Springtime is a strange and subtle time in the Sweet clan. It's the time of year my father would go on walks. This might not sound so strange, but my father's not much of a walker. He's a jogger. My father would go for walks in the springtime, because springtime was when the snowbanks melted and the pennies appeared after months of being entombed in ice. Beer bottles also appeared in ditches.
Even here in Toronto, where we're enjoying a little bit of a thaw, I've picked up 11 cents in the last couple of days.
The downside to all this is the actual most common material to be revealed by melting snowbanks: dog shit. Tonnes of it! Lazy asshole dog owners! Don't you know that's where my pennies belong?
I love the thrill of finding money. I recently used the contents of a piggy bank to buy a Hawaiian ukulele, so I know a thing or two about spare change adding up!
I hope to never be burdened with making the choice involved with finding a lot of money - like over fifty bucks - something that might have been bound for someone's rent or something.
I've twice hit the mother lode, and neither were in Canadian currency! Neither time was in the winter, either. Two years ago, the union of sanitation workers in Toronto went on strike and my neighbourhood (like everyone's neighbourhood in Toronto the Good) was piled high with litter, tumbling up and down the main streets and collecting near drains. I was walking through my corner of the city and saw a crumpled American $20 bill! (I know, the exchange these days makes this less impressive than it used to...) Its colours blended in with all the other mute-coloured rubbish! And I was just about to go to Chicago for a friend's wedding! Yee-haw, garbage strike! Totally worth it!*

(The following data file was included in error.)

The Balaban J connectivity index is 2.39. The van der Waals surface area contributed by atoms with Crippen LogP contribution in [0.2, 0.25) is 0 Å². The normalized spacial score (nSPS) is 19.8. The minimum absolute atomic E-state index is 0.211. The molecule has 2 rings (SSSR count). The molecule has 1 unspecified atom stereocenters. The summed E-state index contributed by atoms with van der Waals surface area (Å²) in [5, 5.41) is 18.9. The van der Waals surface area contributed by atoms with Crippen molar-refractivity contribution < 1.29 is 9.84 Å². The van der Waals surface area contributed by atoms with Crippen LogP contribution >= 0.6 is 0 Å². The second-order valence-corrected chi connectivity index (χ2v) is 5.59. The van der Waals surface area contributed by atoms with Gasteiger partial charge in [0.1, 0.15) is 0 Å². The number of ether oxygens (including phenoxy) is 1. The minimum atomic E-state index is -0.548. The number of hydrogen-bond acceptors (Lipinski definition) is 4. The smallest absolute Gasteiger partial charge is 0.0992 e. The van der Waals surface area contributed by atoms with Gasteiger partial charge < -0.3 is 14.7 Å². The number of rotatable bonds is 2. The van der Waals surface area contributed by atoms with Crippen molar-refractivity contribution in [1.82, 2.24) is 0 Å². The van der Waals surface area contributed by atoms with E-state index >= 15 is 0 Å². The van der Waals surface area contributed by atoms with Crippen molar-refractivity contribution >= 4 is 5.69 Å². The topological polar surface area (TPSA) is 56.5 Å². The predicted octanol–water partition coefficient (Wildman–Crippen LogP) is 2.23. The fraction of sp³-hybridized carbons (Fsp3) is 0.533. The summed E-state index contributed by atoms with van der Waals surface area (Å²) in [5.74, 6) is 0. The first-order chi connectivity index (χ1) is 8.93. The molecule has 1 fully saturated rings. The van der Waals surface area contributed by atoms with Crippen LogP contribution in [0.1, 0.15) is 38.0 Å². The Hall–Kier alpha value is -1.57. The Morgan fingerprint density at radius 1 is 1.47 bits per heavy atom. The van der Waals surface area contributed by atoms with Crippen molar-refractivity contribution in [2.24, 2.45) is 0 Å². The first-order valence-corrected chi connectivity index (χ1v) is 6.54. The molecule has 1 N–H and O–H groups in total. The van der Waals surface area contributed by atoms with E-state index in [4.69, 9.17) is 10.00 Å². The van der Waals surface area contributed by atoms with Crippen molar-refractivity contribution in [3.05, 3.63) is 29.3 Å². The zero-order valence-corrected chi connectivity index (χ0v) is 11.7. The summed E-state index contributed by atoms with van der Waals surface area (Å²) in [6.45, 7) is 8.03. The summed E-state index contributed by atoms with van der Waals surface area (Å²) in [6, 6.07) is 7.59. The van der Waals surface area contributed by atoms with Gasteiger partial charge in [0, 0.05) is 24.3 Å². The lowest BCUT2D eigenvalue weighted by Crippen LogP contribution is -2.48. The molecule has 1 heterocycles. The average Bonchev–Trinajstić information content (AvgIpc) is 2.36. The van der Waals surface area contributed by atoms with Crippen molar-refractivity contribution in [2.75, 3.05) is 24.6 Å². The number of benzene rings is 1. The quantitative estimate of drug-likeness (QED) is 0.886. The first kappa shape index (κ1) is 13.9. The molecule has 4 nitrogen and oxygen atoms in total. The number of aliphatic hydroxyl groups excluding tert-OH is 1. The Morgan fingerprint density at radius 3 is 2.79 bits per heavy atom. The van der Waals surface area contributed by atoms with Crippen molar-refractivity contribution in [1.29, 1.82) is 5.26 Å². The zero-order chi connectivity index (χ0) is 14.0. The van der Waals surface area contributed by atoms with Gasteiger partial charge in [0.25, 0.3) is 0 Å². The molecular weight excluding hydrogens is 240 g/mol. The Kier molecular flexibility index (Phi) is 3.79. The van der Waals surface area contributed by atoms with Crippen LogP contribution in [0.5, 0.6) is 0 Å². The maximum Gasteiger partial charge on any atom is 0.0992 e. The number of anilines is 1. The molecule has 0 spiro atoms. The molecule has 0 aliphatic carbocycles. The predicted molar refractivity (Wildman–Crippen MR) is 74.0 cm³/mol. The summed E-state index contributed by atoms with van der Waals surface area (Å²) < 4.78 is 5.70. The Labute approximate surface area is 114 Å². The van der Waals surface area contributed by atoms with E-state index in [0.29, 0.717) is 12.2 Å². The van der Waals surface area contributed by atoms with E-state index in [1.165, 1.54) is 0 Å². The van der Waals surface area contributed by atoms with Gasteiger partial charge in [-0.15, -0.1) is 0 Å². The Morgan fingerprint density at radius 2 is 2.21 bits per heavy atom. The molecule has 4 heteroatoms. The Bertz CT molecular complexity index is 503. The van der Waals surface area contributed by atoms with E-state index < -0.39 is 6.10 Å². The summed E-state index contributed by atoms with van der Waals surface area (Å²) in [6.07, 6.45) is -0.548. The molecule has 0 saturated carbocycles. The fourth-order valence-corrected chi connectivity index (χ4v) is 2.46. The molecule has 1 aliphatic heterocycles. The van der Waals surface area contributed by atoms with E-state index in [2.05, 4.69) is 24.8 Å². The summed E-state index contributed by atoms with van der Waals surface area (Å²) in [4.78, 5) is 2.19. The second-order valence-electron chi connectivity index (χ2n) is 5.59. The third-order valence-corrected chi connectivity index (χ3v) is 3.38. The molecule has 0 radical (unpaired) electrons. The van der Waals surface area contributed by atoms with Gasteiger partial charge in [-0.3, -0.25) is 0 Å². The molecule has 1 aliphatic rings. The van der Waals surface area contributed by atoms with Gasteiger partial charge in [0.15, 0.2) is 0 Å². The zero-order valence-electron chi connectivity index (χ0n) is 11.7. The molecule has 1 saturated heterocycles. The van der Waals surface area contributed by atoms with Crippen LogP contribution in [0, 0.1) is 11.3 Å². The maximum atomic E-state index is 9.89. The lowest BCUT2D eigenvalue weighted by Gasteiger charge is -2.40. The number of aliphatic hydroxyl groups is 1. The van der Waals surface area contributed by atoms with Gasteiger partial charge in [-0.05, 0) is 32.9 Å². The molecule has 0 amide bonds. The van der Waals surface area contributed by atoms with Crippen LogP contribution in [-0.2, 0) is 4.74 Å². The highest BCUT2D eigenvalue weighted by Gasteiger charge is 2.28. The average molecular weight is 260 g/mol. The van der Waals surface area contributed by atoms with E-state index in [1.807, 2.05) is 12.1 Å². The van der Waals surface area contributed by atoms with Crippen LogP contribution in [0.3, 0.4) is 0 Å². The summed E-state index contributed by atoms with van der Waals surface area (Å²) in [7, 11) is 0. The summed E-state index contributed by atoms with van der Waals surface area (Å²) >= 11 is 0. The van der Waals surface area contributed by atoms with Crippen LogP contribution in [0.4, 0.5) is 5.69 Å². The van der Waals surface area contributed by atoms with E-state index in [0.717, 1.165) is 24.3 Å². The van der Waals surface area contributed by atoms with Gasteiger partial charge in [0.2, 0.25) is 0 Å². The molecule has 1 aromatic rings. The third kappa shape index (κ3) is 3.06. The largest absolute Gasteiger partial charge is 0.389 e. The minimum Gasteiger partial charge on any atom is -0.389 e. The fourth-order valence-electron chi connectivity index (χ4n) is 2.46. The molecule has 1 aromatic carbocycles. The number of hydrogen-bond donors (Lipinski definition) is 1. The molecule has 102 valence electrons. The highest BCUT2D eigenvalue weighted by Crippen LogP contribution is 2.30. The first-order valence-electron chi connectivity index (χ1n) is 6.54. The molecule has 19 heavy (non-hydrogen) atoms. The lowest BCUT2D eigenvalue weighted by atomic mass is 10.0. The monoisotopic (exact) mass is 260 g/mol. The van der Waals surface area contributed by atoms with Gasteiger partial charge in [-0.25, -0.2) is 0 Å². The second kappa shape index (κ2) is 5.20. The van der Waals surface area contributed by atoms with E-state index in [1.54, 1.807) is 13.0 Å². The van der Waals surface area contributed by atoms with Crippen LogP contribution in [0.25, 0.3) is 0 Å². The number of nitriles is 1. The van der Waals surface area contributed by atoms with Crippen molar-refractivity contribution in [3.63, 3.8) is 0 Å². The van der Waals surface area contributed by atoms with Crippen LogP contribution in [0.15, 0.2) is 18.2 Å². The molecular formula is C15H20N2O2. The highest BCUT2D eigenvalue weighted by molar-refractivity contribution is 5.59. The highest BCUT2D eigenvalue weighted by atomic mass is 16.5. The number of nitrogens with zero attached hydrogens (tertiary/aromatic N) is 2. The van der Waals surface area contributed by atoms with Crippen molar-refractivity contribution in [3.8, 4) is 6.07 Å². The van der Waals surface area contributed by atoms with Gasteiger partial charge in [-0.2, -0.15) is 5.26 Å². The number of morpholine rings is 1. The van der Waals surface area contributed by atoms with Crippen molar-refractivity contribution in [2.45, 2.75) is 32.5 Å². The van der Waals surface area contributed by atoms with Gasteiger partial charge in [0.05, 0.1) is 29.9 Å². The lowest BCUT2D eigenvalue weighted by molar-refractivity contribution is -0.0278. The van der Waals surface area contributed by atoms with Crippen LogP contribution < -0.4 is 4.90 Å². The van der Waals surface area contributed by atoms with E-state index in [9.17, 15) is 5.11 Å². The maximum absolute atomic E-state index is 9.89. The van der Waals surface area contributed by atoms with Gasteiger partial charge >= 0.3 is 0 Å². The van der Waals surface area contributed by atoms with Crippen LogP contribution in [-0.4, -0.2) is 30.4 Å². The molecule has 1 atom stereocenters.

About 10 years ago, when I was working in a cinema in Kent, England, I was going through the many-times daily task of cleaning out a theatre after a screening and under a seat I found a £20 note! Say whaaaaat!!! At the time, that was almost worth a bag of fifty bright shiny loonies! I asked one of my co-workers what I should do with it, and he answered, "put it in your sock." I did.
So, while I don't expect to find foldin' money every time I cast my gaze to the ground, hope springs eternal. And I'm po'.
As for returnable bottles, I don't quite take after my father as virulently. My mother did ask me this fall why there was a huge empty bottle of cheap whiskey in the back of her minivan, and I told her I found it in the UPEI parking lot by the dorms and just couldn't leave it. 50 cents, whole, in my pocket, or a nuisance, shattered, by the KCI - easy choice. This was one of the times my mother shook her head and said, "You are so much like your father." See?
*No it wasn't. It was gross.